25 Nov 2015



BACK COVER BLURB: Filled with dreams of pursuing a career as a poet, the young Alexander Aduyev moves from the country to St Petersburg, where he takes up lodgings next to his uncle Pytor Ivanych, a shrewd and world-weary businessman. As his ideals are challenged by disappointment in the field of love, friendship and poetical ambition, Alexander must decide whether to return to the homely values he has left behind or adapt to the ruthless rules and morals of city life so eloquently championed by his uncle.

FIRST SENTENCE {Part 1: Chapter 1}: One summer in the village of Grachi, in the household of Anna Pavlovna Aduyeva, a landowner of modest means, all its members, from the mistress herself down to Barbos, the watchdog had risen with the dawn.

MEMORABLE MOMENT {Page 66}: "Nowadays, a decent writer lives decently, doesn't have to freeze and starve in some attic - although, of course, people no longer run after him in the street and point their fingers at him, as they would at a clown; they no longer think of a poet as some kind of divinity, but rather a human being who sees, walks, acts - sometimes foolishly - just like the rest of us: so what's so special about that?"

SOURCE: Just one of the many books in their Classics Range. I received this for review from the publishers, Alma Books.

MY THOUGHTS: Well, well, well, who would have thought it? Not a fan of the so-called English classics and yet here I am having read and really enjoyed one of the Russian classics.

Firstly the translation. Always a bit dubious when it comes to reading books translated from the original into English as all too often I've found the translation poorly done .... or is it that some words/ideas/humour simply doesn't translate well? Whichever it is, I had no such concerns with this translation by Stephen Pearl, his mastering of the various tones as the story progresses exemplary. 

Set in 19th century Russia. We first meet our protagonist, Alexander Aduyev, the somewhat cosseted only son of a somewhat overbearing mother (its a shame we don't get to see more of her as, Uncle Pytor aside, she was my favourite character providing some wonderful humorous touches) as he prepares to leave his provincial home for St Petersburg

A complete innocent, a hopeless romantic, Alexander proves the ideal foil for his uncle. A cynical, hard-headed, some would say hard-hearted, businessman, Pytor is the type of character that to all intents and purposes I should thoroughly dislike and yet (thanks to the genius of Goncharov's writing?) I found myself increasingly warming to him, his attempts at trying to convince his nephew of the futileness of his romantic aspirations proving incredibly humorous.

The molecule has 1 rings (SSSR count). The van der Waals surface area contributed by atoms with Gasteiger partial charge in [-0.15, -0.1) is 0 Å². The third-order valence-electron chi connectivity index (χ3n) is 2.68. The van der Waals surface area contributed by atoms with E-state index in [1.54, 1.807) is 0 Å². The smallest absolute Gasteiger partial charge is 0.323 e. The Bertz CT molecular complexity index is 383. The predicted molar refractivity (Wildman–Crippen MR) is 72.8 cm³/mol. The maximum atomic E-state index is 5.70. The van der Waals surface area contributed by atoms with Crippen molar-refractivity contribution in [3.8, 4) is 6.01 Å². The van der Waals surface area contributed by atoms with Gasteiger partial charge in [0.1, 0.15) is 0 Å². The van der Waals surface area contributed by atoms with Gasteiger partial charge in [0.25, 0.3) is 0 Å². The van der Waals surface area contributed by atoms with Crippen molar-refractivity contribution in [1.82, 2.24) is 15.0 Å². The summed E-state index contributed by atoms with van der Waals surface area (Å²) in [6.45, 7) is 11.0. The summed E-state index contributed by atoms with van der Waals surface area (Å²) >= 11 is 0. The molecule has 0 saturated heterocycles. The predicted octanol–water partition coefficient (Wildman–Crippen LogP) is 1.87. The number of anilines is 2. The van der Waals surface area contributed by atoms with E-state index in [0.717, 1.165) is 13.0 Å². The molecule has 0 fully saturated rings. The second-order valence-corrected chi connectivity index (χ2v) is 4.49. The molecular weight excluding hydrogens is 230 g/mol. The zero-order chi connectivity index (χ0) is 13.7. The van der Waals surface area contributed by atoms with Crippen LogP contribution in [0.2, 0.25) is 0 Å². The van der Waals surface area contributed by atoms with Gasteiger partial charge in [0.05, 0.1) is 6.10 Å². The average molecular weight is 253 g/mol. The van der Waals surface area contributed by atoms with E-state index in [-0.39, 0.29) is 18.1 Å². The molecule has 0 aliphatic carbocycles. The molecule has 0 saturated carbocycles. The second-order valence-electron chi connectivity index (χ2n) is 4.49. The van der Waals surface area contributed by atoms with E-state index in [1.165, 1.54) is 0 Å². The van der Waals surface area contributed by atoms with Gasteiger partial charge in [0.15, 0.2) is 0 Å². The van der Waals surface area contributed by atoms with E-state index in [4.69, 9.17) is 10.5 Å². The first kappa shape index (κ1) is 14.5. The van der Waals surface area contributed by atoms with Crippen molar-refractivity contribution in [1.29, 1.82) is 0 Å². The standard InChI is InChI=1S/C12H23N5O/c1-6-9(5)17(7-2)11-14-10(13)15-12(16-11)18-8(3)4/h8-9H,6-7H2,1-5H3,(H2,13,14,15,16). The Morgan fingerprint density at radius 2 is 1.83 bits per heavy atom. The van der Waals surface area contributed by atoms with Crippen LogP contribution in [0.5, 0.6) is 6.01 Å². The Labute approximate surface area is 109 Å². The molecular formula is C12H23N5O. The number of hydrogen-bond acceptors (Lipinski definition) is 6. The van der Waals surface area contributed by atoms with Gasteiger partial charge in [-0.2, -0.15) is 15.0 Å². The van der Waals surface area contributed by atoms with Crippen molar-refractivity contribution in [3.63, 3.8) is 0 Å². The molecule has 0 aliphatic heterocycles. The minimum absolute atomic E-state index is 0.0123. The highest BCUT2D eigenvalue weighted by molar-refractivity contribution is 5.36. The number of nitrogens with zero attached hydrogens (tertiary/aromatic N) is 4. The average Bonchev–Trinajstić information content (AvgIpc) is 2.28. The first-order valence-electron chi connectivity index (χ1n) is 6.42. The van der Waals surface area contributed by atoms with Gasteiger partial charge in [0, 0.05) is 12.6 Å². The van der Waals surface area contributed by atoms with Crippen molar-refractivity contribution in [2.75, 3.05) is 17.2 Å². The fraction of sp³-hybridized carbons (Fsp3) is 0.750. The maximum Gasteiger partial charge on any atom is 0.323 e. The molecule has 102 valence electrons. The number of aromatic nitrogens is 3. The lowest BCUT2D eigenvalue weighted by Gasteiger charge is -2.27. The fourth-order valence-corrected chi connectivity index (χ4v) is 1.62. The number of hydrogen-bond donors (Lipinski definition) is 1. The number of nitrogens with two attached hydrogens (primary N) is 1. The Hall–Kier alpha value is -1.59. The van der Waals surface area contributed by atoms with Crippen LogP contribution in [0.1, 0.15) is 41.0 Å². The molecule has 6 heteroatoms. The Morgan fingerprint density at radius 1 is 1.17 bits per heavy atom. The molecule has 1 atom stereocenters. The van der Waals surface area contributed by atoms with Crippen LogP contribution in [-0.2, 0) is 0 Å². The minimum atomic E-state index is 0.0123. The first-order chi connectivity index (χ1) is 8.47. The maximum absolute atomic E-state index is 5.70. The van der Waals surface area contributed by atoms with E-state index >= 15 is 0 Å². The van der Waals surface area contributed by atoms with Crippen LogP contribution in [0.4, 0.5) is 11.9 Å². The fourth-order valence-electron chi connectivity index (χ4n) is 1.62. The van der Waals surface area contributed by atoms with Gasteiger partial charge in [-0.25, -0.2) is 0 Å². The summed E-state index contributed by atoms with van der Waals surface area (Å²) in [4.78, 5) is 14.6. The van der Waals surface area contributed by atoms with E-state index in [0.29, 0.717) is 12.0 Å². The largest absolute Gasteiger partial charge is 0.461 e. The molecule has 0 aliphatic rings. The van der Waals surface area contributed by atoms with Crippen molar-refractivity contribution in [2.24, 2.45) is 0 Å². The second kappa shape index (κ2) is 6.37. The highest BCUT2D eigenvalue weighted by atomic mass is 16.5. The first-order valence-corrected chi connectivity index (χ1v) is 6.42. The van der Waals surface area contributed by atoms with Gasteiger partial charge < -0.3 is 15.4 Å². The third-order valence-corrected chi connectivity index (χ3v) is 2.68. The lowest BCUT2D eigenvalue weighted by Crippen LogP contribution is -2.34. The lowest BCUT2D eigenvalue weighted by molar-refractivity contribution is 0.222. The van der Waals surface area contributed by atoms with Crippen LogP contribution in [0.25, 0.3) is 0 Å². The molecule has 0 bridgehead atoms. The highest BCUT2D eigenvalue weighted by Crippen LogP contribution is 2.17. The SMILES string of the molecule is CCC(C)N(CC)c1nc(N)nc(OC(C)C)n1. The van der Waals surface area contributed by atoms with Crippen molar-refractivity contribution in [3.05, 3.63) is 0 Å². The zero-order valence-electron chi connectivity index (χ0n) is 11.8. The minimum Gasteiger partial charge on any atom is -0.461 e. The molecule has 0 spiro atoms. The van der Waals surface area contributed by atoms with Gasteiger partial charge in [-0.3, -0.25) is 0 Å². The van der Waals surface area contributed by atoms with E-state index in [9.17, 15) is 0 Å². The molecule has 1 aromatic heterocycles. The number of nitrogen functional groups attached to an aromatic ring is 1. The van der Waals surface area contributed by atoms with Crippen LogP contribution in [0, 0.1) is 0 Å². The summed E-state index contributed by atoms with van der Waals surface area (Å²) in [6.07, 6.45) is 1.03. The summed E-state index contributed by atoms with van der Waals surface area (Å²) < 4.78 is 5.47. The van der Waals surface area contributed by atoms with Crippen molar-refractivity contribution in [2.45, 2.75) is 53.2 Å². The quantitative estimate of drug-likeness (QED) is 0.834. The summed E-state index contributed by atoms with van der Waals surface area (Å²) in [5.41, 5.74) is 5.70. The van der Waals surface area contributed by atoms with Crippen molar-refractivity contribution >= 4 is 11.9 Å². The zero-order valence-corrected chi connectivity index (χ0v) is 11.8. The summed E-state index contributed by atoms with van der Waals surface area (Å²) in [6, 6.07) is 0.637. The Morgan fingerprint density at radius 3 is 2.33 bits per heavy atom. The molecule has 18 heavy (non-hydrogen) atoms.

And yet, not all humorous. Becoming almost painful to read by the end. I don't want to spoil things for anyone but almost like a bereavement I found myself going through various stages as Alexander aged, his feelings of disappointment and disillusionment tangible.

A timeless tale of a young man intent on making his way in the world. An excellent reflection of class, differing values (parochial versus big city if you so wish) and the ideology of love, I'm sure many readers will find themselves surprised by just how relative The Same Old Story is today - I know I was.

Written in the mid eighteen hundreds. A debut novel, one of only three, the best known of which is perhaps Oblomov. To answer the big question, has this made me want to read anything more by this author? Most definitely it has.


Kelly said...

Looking through the list at the link, I've read very few of the classics shown (though I would include some they don't have listed), and definitely no Russian classics.

At first glance I would have said this book isn't for me at all, but your review is compelling and makes me realize I shouldn't rule out reading this someday. And I think you're right - translation is everything.

Literary Feline said...

I am so glad you liked this one, Tracy. Like with the more contemporary books, I find classics to be hit and miss for me. I love some of them and don't like others (and have no interest in quite a few as well). I haven't read this one, but it does sound good. I may have to look for it.

Alexia561 said...

While I don't normally read "classics" I could almost be convinced to give this one a try thanks to your review! Well done!

Brandi Kosiner said...

Sounds like it needs a nice injection of humor

Melissa (Books and Things) said...

Oh yes, I'm also cautious of translations. You don't just need to words but to convey what is behind it. So glad this one was successful. Also might be something I would try as you have my curiosity peaked!

Trac~ said...

Wow this sounds like an interesting book to say the least! Thanks for sharing and thanks for stopping by today. Hope you found me on Pinterest! :) If not, my username is: Trac~ :)

Brian Joseph said...

I have not read Goncharov but I would like to.

This sounds terrific. A great writer can really make a reader like an unlikable character.
I worry about translations too. This is especially true of books originally written in Russian. There seems to be something particularly difficult in bringing it over from English. Thus, I usually do alot of research if I have choice of translations.

Gina R said...

Wow...looks like it made quite the impression. Isn't it grand to find new to you authors you love? ^-^

Shooting Stars Mag said...

It can be quite tricky when dealing with translations, though I do love finding books that were not originally in English that I can truly enjoy. I'm glad this one worked so well for you! Sounds like an interesting story.


Melliane said...

It sounds interesting and different. Plus the fact that it's set in Russia is definitely intriguing!